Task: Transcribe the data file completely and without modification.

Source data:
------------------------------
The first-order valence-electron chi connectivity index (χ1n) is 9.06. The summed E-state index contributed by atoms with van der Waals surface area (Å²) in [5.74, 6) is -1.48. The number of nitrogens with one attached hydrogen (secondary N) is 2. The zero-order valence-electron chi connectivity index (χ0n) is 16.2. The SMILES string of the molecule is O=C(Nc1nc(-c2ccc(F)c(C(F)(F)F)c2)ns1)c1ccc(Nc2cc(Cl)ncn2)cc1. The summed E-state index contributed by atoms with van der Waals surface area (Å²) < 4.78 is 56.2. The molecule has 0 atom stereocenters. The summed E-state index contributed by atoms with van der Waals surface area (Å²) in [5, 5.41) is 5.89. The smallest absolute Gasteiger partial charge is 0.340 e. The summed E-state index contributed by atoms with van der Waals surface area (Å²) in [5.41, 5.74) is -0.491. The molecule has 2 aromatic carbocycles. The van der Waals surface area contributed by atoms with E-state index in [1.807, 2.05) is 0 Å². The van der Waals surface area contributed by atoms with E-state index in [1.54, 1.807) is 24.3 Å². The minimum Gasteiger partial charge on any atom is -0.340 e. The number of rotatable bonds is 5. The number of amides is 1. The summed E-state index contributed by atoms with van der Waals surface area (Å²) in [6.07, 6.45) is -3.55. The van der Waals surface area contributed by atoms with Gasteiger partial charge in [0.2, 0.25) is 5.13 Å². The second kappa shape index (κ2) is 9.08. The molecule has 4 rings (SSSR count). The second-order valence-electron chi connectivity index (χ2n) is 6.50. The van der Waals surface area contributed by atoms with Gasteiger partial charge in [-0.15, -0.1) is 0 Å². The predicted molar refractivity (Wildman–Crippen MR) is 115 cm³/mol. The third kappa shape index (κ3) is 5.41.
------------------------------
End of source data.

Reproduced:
The first-order valence-electron chi connectivity index (χ1n) is 9.06. The summed E-state index contributed by atoms with van der Waals surface area (Å²) in [5.74, 6) is -1.48. The number of nitrogens with one attached hydrogen (secondary N) is 2. The zero-order valence-electron chi connectivity index (χ0n) is 16.2. The SMILES string of the molecule is O=C(Nc1nc(-c2ccc(F)c(C(F)(F)F)c2)ns1)c1ccc(Nc2cc(Cl)ncn2)cc1. The summed E-state index contributed by atoms with van der Waals surface area (Å²) < 4.78 is 56.2. The molecule has 0 atom stereocenters. The summed E-state index contributed by atoms with van der Waals surface area (Å²) in [5, 5.41) is 5.89. The smallest absolute Gasteiger partial charge is 0.340 e. The summed E-state index contributed by atoms with van der Waals surface area (Å²) in [5.41, 5.74) is -0.491. The molecule has 2 aromatic carbocycles. The van der Waals surface area contributed by atoms with E-state index in [1.807, 2.05) is 0 Å². The van der Waals surface area contributed by atoms with E-state index in [1.54, 1.807) is 24.3 Å². The minimum Gasteiger partial charge on any atom is -0.340 e. The number of rotatable bonds is 5. The number of amides is 1. The summed E-state index contributed by atoms with van der Waals surface area (Å²) in [6.07, 6.45) is -3.55. The van der Waals surface area contributed by atoms with Gasteiger partial charge in [0.2, 0.25) is 5.13 Å². The second kappa shape index (κ2) is 9.08. The molecule has 4 rings (SSSR count). The second-order valence-electron chi connectivity index (χ2n) is 6.50. The van der Waals surface area contributed by atoms with Gasteiger partial charge in [-0.15, -0.1) is 0 Å². The predicted molar refractivity (Wildman–Crippen MR) is 115 cm³/mol. The third kappa shape index (κ3) is 5.41.